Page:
The global antibody industry is worth 80 billion dollars and relies heavily on animals to produce the antibodies that are used to detect the vast range of molecules indicative of state of health, safety or the environment.Scientists from the Universities of Nottingham, Toronto, Utrecht and Lund in Sweden say millions of animals are still being authorised for routine scientific procedures when there is a tried and tested alternative. They add that the use of animals in consumer society is effectively 'hidden' and products assumed to be 'animal-friendly' are mere ruse. Animal friendly antibody production technique using bacteriophage viruses instead of live animals is being overlooked.
The scientists are proposing a seven point EU led action plan by the wider scientific community and biotechnology industry.
• The replacement of animal immunisation methods for antibody production, including the import of antibodies and antibody-containing products unless it can be demonstrated on a case-by-case basis that Animal Friendly affinity reagents (AFAs) cannot be applied.
• An expert working group should be established to set up a roadmap for moving away from animal immunisation-based techniques for antibody production, in light of the scientific feasibility and commercial availability of AFAs.
• Implementation programmes should be set up to facilitate the transfer of establishments to the new technology. These should include centres of excellence for training in AFA-based technologies to ensure that antibody producers are fully supported.
• Measures should be taken to ensure that animal-derived antibodies manufactured outside the EU adhere to European standards to avoid ethics dumping in regions where animal welfare is less well regulated.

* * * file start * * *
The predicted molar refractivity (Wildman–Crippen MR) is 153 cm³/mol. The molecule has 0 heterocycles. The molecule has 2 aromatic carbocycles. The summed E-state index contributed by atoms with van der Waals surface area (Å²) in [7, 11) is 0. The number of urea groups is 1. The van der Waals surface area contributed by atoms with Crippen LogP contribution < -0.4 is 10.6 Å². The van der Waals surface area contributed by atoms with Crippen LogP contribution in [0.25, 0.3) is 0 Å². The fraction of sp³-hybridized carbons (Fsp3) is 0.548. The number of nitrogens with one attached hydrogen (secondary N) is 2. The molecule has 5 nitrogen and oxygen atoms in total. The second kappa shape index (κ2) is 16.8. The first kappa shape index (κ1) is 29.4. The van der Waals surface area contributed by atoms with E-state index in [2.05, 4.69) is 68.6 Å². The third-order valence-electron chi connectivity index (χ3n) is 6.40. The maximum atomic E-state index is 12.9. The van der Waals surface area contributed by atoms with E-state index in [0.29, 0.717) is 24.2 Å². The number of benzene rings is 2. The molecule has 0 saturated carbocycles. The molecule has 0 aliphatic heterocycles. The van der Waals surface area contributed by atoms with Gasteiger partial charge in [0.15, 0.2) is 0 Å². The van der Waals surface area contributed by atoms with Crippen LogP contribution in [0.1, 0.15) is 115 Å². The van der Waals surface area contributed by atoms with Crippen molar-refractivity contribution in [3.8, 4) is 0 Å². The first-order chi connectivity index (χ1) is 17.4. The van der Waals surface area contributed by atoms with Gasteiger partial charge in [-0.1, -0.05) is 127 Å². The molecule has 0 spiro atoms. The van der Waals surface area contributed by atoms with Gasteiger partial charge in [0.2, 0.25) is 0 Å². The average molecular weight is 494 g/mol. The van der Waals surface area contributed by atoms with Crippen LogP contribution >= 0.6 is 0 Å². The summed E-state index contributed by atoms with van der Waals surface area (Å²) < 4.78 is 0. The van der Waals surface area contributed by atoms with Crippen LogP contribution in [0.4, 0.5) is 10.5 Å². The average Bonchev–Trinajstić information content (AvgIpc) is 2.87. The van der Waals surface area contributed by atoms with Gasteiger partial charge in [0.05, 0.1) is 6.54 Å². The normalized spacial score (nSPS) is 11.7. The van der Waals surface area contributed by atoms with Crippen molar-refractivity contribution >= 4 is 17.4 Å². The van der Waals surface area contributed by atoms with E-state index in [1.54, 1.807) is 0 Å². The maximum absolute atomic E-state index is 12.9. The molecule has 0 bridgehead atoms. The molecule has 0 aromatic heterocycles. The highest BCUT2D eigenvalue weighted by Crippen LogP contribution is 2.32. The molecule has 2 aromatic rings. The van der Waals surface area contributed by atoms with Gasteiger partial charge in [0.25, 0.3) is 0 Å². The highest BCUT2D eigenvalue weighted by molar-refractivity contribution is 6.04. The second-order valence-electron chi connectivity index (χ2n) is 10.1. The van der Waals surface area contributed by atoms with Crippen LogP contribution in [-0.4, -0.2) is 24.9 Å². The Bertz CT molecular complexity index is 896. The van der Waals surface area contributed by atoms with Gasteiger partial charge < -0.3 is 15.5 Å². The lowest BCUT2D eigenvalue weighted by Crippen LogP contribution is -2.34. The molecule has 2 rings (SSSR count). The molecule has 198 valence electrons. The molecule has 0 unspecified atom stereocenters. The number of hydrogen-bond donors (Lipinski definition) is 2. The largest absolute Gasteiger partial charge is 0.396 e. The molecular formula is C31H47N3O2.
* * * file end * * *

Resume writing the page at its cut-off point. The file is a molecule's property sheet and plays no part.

• The European Union Reference Laboratory for alternatives to animal testing (EURL ECVAM) should extend its field of activities with its international collaborative partners to include the production of AFAs and their subsequent use.
• EU and national agencies who are committed to the 3Rs and who execute EU regulations at an operational level for the commercial production of cosmetics, medicines, household products, and food or to safeguard our health or the environment should reinforce this action and no longer permit the import or use of animal-derived antibodies and antibody-containing products aimed to monitor, detect, diagnose, or extract targets of interest.
• Subsequent reports from the Commission to the Council and the European Parliament on the statistics on the number of animals used for experimental and other scientific purposes should include data on the use of animals for antibody production as an independent category.
Details appear in the latest issue of journal Trends in Biotechnology. Read it HERE